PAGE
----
Question Circuit break when using pc

Znn

Aug 30, 2022
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So I got a new cyberpowerpc PC with Intel Core i7-12700KF/1TB SSD/16GB RAM/RTX 3070/Windows 11.

The issue is that my PC made my circuit break twice, and I'm concerned about my psu. my PC was running a vr game for like an hour, but after a bit I started a different vr game and that's when the circuit break happened. It happened for the room I was in and the room besides my room. Does anyone know how I can prevent thos or make it so my computer uses less voltage from power outlet?
 

Gam3r01

Titan
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Generally speaking a properly functioning PC shouldnt cause a breaker to trip like that.
Are you using the PC on the same outlet as some other high draw device? Power strip/extension cord, etc?
If possible, maybe have cyberpower replace the PSU (make and model, if possible?). There is a chance its a faulty unit causing issues if the PC isnt sharing the outlet.
If not, you may want to consult with an electrician.
 

Znn

Aug 30, 2022
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hi, my pc is using one outlet with nothing else on it. I have another outlet that is connected to my monitor and connected to my vrheadset. I also checked and ofund my power unit uses 750 watts. is this too much?
 

Gam3r01

Titan
Moderator
AFAIK you should have plenty of headroom then, so I dont think overdraw from the PSU is the issue.
Lowering settings/power consumption may prevent the symptoms (breaker) but it wont solve the problem (why its tripping under standard use).
 

Znn

Aug 30, 2022
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yes i just tested it. I have medium graphics and so far nothing tripped. Its one specific game atm that shows its using very high power usage in task manager as well as about 6000 mb memory. I dont know if thats too much usage for memory tho
 
Last edited:

wyliec2

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Apr 4, 2014
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Is the breaker that's tripping a GFCI or AFCI (ground or arc fault) breaker? It's unusual for breakers to trip in normal circumstances due to current overload unless you have high-wattage heaters or hair dryers running or an actual short circuit.

I had a PC with a particular PSU that worked fine but would occasionally trip a GFCI circuit. I eventually built a new PC (new CPU, MB, PSU, etc) and the problem never recurred. It's not uncommon for a larger UPS to trip a GFCI circuit but you didn't mention having a UPS.
 

carocuore

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Jan 24, 2021
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Size (nominal continuous ampacity, properly) of the breaker? Should say something like 3 amp, 6 amp, and so on. If it's too small there's a reason for that and it's that the installed wiring doesn't supports more than that current (is too thin), the purpose of a breaker is to protect the wiring and prevent sockets from overheating or melting.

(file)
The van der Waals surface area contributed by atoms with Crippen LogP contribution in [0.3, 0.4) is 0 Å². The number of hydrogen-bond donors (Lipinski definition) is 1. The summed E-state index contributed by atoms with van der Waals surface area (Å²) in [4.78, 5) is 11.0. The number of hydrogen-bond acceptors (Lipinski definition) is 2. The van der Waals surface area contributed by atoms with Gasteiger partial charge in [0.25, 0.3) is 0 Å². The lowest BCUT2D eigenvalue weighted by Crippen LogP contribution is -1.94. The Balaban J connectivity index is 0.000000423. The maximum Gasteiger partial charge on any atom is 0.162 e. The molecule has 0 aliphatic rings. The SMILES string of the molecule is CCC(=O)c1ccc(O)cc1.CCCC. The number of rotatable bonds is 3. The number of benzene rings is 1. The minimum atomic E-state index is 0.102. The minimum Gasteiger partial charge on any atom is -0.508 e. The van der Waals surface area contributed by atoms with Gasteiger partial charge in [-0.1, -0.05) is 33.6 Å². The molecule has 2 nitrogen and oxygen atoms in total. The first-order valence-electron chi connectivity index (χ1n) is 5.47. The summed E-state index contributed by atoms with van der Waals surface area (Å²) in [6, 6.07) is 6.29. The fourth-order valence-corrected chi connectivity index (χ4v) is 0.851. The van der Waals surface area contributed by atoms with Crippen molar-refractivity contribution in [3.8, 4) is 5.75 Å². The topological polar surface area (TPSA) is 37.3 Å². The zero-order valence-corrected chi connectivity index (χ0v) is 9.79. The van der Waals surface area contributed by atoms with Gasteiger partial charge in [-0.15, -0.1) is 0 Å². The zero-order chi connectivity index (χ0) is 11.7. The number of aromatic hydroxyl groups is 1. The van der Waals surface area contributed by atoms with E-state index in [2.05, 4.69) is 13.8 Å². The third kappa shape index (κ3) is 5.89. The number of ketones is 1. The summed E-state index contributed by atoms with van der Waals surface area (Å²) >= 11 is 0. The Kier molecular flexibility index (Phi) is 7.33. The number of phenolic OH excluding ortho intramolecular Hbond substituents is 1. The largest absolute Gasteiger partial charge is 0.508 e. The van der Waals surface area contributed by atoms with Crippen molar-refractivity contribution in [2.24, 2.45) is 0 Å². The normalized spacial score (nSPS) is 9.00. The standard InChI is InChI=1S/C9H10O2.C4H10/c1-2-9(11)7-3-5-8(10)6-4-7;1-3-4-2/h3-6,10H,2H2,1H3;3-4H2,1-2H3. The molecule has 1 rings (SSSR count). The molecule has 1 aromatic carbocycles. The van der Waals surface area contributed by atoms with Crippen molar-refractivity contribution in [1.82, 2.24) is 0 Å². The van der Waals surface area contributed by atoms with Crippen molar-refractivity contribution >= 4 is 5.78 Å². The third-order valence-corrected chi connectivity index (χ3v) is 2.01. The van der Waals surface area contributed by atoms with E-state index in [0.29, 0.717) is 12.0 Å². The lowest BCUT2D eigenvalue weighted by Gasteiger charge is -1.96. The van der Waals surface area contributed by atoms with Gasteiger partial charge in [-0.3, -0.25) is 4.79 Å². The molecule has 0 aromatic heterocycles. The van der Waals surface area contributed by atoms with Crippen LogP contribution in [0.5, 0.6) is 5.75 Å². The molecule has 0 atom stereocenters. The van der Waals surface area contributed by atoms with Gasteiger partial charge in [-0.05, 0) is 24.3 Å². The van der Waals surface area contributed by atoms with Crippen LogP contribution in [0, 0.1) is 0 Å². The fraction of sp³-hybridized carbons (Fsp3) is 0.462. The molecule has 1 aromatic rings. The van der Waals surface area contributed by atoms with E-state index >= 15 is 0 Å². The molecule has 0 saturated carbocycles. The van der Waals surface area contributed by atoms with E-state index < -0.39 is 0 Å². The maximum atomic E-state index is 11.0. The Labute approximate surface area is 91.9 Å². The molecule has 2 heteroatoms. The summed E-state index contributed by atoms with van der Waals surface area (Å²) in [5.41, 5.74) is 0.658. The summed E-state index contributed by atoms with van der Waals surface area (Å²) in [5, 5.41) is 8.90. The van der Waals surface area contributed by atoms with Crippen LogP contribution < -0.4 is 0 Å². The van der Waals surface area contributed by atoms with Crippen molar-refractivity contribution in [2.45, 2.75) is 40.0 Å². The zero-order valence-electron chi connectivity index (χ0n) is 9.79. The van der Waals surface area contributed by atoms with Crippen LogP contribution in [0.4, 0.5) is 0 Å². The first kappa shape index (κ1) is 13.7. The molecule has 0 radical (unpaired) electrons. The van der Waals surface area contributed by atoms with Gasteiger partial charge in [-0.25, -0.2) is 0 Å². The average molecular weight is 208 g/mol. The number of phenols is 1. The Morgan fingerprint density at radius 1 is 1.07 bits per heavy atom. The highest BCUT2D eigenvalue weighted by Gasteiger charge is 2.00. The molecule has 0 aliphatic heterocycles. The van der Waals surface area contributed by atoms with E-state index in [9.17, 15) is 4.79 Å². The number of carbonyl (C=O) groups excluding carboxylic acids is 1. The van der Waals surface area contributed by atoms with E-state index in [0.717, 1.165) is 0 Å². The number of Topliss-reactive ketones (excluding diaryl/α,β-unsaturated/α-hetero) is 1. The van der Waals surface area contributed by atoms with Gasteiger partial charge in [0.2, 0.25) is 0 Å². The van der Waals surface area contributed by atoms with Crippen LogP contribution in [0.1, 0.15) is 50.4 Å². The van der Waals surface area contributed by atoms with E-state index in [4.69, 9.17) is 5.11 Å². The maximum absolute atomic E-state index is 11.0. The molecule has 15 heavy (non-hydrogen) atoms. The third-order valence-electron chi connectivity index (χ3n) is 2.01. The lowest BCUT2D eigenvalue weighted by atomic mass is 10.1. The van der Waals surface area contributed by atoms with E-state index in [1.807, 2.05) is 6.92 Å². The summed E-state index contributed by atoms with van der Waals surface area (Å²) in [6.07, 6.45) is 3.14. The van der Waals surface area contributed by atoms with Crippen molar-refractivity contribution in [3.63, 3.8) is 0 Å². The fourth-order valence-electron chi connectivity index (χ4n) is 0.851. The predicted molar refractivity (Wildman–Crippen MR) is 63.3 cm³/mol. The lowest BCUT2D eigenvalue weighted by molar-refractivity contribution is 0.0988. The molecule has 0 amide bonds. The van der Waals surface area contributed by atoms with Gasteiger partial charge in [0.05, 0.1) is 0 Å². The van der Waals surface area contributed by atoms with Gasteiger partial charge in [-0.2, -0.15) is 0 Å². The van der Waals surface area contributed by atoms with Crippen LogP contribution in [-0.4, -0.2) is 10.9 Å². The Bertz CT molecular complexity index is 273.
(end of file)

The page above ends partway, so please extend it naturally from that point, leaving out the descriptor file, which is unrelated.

To clarify: a breaker won't instantly pop when its rating is reached but will take a certain amount of time that's set by a curve. Another reason is that the breaker is too old and the solenoid (coil) is worn out and trips when it shouldn't, now you must not understand a thing but it's what a qualified electrician should look for when diagnosing this issue.

Remember a power supply that can output 750W DC will not draw 750W AC from the mains circuit, depending on efficiency it'll draw around 20% more. Thing is, that computer isn't using all 750W so it's a bit odd.

Does anyone know how I can prevent thos
Well, you don't. Unqualified DIY dads often install bigger breakers to prevent tripping but also set their houses on fire by overloading the wiring. It's the modern equivalent of replacing a fuse with a bolt or a tinfoil ball. Dangerous.
 

Karadjgne

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Does anyone know how I can prevent thos or make it so my computer uses less voltage from power outlet?
That's easy enough. Get rid of the 200w+ 12700k and 300w+ 3070 and use far less power hungry components like a 65w Ryzen and 1050ti.

If you don't want to get rid of them, you are stuck dealing with whatever power they require to do the job.

Add up usage. Figure pc = 5a total. That leaves 10 amps for both rooms. Amps = watts/120v. If all you've got = 10a spare, and both rooms have 2 light bulbs running, that's 2x60 = 1A. That leaves 8amps, and Mom plugs in 10A vacuum cleaner, buh bye pc.